Normal, myelinated white matter has a low signal on proton density, T2-weighted and FLAIR images, whereas the signal is high on T1-weighted images (figure 235.1-1). CSF has a high signal on T2-weighted images and a low signal on proton density, FLAIR and T1-weighted images (figure 235.1-1). Abnormal white matter has a high signal on proton density, T2-weighted and FLAIR images and a low signal on T1-weighted images (figure 235.1-2). Cystic white matter has the signal behavior of CSF, different from abnormal white matter on proton density and FLAIR images (figure 235.1-2).
Normal axial T2-weighted (a) and FLAIR (b), and sagittal T1-weighted (c) images of a 3-year-old child. On T2-weighted (a) and FLAIR (b) images, cortex, basal ganglia and thalami are gray; myelinated white matter structures are dark-gray. CSF is white on T2-weighted images and black on FLAIR images. On T1-weighted images (c), cortex is gray, myelinated white matter is white and CSF is black.
MR images of a 2-year-old patient with VWM. The axial T2-weighted images (a, b) show the diffuse abnormality of the cerebral white matter (a). The globus pallidus (a), cerebellar white matter (b), middle cerebellar peduncles (b), central tegmental tracts in the pontine tegmentum (b) and pyramidal tracts in the basis of the pons (b) also have an abnormal signal. The axial FLAIR images (c, d) show that all cerebral white matter is abnormal, part having a high signal and part a low signal, similar to CSF, indicative of cystic degeneration. Within the rarefied and cystic white matter, dots and stripes are seen, indicative of remaining tissue strands (c, d). The sagittal T1-weighted image (e) shows a pattern of radiating stripes within the abnormal white matter, representing the remaining tissue strands. Axial diffusion-weighted images (f) show a high signal, suggestive of restricted diffusion, in the directly subcortical white matter, corpus callosum and internal capsule. The remainder of the white matter has a low signal, suggesting increased diffusion (f). The ADC map (g) confirms the decreased diffusion in the areas mentioned with low ADC values (40-60), and increased diffusion in the remainder of the white matter with high ADC values (160-220). NB Normal myelinated white matter has ADC values of approximately 70–90 × 10−5 mm2/sec.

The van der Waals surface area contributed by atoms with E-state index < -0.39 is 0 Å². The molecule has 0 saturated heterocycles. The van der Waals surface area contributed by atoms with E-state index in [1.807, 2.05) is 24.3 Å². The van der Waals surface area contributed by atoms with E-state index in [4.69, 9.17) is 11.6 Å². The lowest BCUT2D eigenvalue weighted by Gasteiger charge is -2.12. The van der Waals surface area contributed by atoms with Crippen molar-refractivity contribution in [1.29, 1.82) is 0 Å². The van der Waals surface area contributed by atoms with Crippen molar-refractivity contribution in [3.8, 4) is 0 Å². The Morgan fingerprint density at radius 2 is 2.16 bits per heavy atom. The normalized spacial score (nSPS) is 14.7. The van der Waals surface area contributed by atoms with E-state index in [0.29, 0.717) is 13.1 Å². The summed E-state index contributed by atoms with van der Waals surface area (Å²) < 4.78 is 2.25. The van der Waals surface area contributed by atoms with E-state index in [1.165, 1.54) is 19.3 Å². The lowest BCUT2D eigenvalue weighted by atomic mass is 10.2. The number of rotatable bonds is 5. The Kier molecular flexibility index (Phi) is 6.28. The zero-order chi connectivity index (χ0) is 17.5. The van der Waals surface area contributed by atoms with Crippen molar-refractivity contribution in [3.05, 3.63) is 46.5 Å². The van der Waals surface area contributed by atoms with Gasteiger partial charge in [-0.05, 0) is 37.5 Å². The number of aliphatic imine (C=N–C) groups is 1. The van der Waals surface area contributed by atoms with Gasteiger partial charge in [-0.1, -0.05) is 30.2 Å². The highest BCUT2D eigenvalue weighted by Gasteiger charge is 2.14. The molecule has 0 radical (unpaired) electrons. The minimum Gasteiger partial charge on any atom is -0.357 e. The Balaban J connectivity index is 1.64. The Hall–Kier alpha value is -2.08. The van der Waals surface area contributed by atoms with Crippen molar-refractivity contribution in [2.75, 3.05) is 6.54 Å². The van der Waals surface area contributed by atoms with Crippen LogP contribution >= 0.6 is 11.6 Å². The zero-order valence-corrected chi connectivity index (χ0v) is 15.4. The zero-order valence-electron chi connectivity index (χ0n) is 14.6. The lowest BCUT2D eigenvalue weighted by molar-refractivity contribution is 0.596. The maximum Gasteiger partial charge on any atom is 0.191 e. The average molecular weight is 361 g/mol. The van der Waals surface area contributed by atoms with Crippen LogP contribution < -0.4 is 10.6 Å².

MRI of the brain is usually diagnostic in the classical variant of VWM. It shows a diffuse signal abnormality of the cerebral white matter (figure 235.1-2).11,12,28 The abnormal white matter has a high signal on T2-weighted images and a low signal on T1-weighted images. Proton density and FLAIR images, however, reveal that part of the white matter has a high signal, whereas part of the white matter has an intermediate to low signal, which is the signal behavior of rarefied or cystic white matter (figure 235.1-2).11,12,28 T1-weighted, FLAIR and PD images often show a radiating, stripe-like pattern within the rarefied and cystic white matter, suggesting the presence of better preserved tissue strands (figure 235.1-2).11,12,28 The cystic areas usually do not have well-delineated borders.
The inner rim of the corpus callosum is typically affected (figure 235.1-3).11,12,28 The U-fibers, the outer rim of the corpus callosum, the internal capsule and anterior commissure are typically, but not invariably spared (figure 235.1-4).11,12,28 The cerebellar white matter is often also mildly abnormal in signal, but without evidence of swelling, white matter rarefaction and cystic degeneration (figure 235.1-2).11,12,28 The cerebral and cerebellar cortices have a normal appearance. Especially during episodes of rapid neurological deterioration signal abnormalities may be observed in the thalami, basal ganglia and brain stem (figure 235.1-2) and these may revert during the period of clinical recovery12, unlike the cerebral and cerebellar white matter abnormalities. The globus pallidus may have a low signal intensity on T2 and T2*-weighted images, suggesting mineralization.12 The central tegmental tracts in the pons (figure 235.1-2) have been reported as particularly involved in VWM11,12, but it has been recognized that this is a nonspecific finding, observed in other conditions as well.